- Location: Flemish Region, Belgium
- Attraction Type: Historic City
- Significance: Medieval Architecture, World War I Memorial Sites, Museums and Events
- Best time to Visit: All round the year. The Cat Festival is held in the month of May every three years.
- How to Reach: You can travel from all major European destinations to Brussels International Airport, and then travel to Ypres on car. You can access Ypres from France in car as road conditions are excellent.
- Nearest International Airport: Brussels International Airport
The city of Peace bore witness to some of the most gruesome battles from the First World War. Now, as you stand in front of the solemn Menin Gate Memorial with its ceremonial arch, and go through the names of the thousands of Commonwealth soldiers whose remains found no home, you are filled with a sense of quiet wonder and respect for the selfless sacrifices of these brave soldiers. If you stay till evening, you get a chance to listen to the ‘Last Post’ – a bugled reverence paid to the brave warriors by the local fire brigade, a practice that is going on uninterrupted from 1928.
Ypres (or Leper in Dutch), the first site to experience chemical welfare, shares with Hiroshima, the distinction of being a designated ‘city of peace’. These two cities, the worst sufferers from the World wars, work actively together to remind mankind of the hazards of nuclear and chemical warfare. Because of its rich history and eventful past, this city in the Flanders region of Belgium is one of the top European destinations.
History of Ypres
Ypres shot into prominence following the horrific incidents between 1914 and 1918 that effectively razed its buildings to grounds and decimated much of its population. However, its history dates back to ancient times. An important center for cloth and linen trade in the Middle Ages, we find the city being mentioned by Chaucer in the Canterbury Tales. The Hall of Clothes, was the major trading centers of the city and the financial center of this proverbially wealthy and prosperous city.
Ypres lost some of its importance towards the later middle ages, and continued to be a peaceful little Belgian town, till disaster struck the world in 1914. The city had the misfortune of being in the way of the Germans who were intent of storming into France. Quite expectedly, the strategic importance of the city became an object of desire for both parties, and there was no scarcity of violence from either part to ensure territorial dominance. Fighting continued intermittently from 1914 to 1918, as Commonwealth soldiers held out bravely against their German counterparts. Many of them were from outside Belgium, and the city commemorates and remembers their contribution with great respect and honor.
Major Tourist Attractions in Ypres
Being a city with great history and tradition behind it, there are a number of historical monuments and unique events that are held in Ypres. Some of the most popular attractions of Ypres are:
Cloth Hall at the Town Center: Ypres cityscape is almost immediately identifiable with the imposing structure of the famous medieval Cloth Hall. Dating back to the middle ages, the Cloth Hall is one of the most popular tourist attractions in Ypres. Although the original 13th century structure was destroyed by war, an exact replica of the original now stands in its place, complete with the 49-bell carillon on its belfry.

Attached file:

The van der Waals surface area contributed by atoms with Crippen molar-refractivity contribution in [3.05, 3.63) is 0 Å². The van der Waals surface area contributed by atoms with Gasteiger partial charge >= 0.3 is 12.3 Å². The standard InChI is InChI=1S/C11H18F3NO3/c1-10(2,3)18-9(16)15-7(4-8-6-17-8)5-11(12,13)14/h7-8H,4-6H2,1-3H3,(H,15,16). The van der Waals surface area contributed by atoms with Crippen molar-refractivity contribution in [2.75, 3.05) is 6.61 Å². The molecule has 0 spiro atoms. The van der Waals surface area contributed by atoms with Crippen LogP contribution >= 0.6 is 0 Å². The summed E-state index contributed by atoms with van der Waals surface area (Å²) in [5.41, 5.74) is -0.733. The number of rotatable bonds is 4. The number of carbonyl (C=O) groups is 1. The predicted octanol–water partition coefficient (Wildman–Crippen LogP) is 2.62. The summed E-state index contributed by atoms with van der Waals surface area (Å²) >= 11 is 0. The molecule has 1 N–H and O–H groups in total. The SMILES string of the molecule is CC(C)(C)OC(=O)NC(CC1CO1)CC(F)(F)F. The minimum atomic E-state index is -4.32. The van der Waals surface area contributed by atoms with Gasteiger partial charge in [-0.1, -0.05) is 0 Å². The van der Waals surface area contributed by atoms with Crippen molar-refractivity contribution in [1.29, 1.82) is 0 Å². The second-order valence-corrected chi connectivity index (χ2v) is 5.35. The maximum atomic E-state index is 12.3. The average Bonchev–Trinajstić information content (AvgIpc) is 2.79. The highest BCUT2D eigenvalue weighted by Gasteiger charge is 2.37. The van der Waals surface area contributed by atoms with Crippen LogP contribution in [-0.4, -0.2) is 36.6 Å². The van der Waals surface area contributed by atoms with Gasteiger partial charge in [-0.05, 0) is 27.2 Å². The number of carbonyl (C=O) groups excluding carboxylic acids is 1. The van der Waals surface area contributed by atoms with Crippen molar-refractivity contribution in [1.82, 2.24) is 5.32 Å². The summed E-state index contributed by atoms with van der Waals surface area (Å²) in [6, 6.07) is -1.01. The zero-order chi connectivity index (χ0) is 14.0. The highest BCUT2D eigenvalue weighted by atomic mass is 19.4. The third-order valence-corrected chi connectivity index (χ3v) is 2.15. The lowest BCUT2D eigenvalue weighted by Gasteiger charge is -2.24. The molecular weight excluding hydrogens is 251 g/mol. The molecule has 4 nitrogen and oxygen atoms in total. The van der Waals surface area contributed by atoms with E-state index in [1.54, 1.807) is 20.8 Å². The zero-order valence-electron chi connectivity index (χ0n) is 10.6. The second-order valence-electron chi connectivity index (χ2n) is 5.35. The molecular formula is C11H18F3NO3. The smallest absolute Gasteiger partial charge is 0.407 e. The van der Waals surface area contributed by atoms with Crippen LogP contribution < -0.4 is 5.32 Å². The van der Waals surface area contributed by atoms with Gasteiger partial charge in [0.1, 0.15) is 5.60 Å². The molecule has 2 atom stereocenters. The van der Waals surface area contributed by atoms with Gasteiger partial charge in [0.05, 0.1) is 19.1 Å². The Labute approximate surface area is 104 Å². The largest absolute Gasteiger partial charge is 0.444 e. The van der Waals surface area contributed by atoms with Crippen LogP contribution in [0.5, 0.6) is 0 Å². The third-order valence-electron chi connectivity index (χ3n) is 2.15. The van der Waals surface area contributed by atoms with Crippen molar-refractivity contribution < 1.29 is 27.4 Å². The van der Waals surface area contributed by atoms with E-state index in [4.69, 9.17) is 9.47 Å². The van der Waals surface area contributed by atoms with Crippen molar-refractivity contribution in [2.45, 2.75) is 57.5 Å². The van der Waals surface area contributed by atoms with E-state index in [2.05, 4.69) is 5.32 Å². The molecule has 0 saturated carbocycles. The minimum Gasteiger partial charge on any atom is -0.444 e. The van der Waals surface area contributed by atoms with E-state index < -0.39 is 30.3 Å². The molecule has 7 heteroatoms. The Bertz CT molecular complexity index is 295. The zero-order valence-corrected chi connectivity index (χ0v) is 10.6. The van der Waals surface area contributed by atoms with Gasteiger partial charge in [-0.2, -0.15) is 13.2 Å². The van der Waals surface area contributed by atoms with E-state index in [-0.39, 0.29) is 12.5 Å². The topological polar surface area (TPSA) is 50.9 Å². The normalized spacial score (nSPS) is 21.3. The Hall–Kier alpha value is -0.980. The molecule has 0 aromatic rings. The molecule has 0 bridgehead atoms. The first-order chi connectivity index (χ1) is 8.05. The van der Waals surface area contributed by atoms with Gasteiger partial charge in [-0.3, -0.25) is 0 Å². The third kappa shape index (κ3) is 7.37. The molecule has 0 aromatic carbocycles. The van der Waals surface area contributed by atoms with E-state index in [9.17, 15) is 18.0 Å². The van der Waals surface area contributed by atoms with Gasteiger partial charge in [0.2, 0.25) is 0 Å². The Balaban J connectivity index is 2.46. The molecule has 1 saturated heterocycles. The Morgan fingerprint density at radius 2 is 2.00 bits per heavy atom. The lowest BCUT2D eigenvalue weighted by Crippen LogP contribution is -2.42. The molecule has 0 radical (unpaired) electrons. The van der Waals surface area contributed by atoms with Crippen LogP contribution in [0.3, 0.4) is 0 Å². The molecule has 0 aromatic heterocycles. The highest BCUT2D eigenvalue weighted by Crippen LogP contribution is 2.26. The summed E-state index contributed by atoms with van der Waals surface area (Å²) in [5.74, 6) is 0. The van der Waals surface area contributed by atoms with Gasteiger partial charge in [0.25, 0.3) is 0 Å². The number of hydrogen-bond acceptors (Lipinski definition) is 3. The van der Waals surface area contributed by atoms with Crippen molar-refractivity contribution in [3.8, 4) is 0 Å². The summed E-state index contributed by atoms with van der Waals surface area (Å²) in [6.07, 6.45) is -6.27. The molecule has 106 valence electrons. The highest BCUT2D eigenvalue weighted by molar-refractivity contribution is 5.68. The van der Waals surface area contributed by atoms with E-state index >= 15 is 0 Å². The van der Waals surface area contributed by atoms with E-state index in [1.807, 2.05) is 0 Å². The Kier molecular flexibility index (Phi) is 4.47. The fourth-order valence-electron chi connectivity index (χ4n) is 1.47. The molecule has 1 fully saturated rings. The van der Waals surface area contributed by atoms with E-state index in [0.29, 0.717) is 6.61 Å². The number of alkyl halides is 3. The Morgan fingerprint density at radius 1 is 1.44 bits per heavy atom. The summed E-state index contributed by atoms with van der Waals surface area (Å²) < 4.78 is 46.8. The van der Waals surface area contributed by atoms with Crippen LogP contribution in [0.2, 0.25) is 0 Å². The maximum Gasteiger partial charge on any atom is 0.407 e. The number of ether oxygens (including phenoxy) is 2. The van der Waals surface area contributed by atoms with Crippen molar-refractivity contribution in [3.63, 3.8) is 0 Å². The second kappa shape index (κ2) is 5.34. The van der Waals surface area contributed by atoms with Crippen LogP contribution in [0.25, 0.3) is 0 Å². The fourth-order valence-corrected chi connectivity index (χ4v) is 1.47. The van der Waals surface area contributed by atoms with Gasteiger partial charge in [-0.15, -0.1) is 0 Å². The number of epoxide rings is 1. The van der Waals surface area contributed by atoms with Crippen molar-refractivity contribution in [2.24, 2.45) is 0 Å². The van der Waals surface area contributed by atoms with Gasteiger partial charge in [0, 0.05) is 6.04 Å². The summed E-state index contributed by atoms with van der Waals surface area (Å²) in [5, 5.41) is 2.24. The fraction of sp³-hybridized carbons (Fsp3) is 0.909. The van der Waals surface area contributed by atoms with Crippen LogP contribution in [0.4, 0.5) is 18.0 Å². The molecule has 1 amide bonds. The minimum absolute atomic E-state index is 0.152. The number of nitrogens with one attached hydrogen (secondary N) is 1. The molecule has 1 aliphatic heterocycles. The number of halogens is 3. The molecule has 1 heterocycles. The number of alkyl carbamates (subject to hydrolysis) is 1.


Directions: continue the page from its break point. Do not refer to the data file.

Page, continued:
St. Martin’s Cathedral: Another popular middle age structure at Ypres, this Gothic style cathedral is known for significant tombs housed in its recesses, including those of Jansenius, the founder of Jansenism; and Robert of Bethune, the ‘Lion of Flanders’.
Menin Gate Memorial: This imposing memorial is a throwback to the violent past of Ypres from the World War days. All soldiers from the British Commonwealth except those who were from New Zealand and Newfoundland, who laid down their lives here but never found a home, are enshrined in this memorial. The names are of soldiers between 1914 and 16 August 1917, a date arbitrarily chosen because the vaults could not hold more engravings. However, soldiers who died thereafter are also respectfully mentioned in the plaques.
Leper Cat Parade: A unique Ypres event, this curious triennial festival is a throwback to the medieval days. Cats, customarily associated with the devil of evil powers in general were often thrown from the belfry, presumably to keep the powers of the evil one at bay. Though nothing of that bloody ritual survives any more, yet human beings masquerading as cats, and associated festivities still make this festivals one of the highlights of Ypres.
Accommodation and Dining in Ypres
There are a large number of hotels in Ypres, catering to different ranges of tourists. Some of the most popular hotels in Ypres are:
- Ambrosia Hotel
- Ariane Hotel
- Kasteelhof t’Hooghe
- Old Tom
- Flanders Lodge
Varlet Farm is one of the popular bed and breakfast establishments in Ypres, and has a cozy and comfortable family atmosphere. Ypres is also a great place to grab a bite. Do not forget to check out on the Grand Cafíé in Companie in Ypres and Old Tom. The Bistro’t Klein Stadhuis is also an extremely popular restaurant.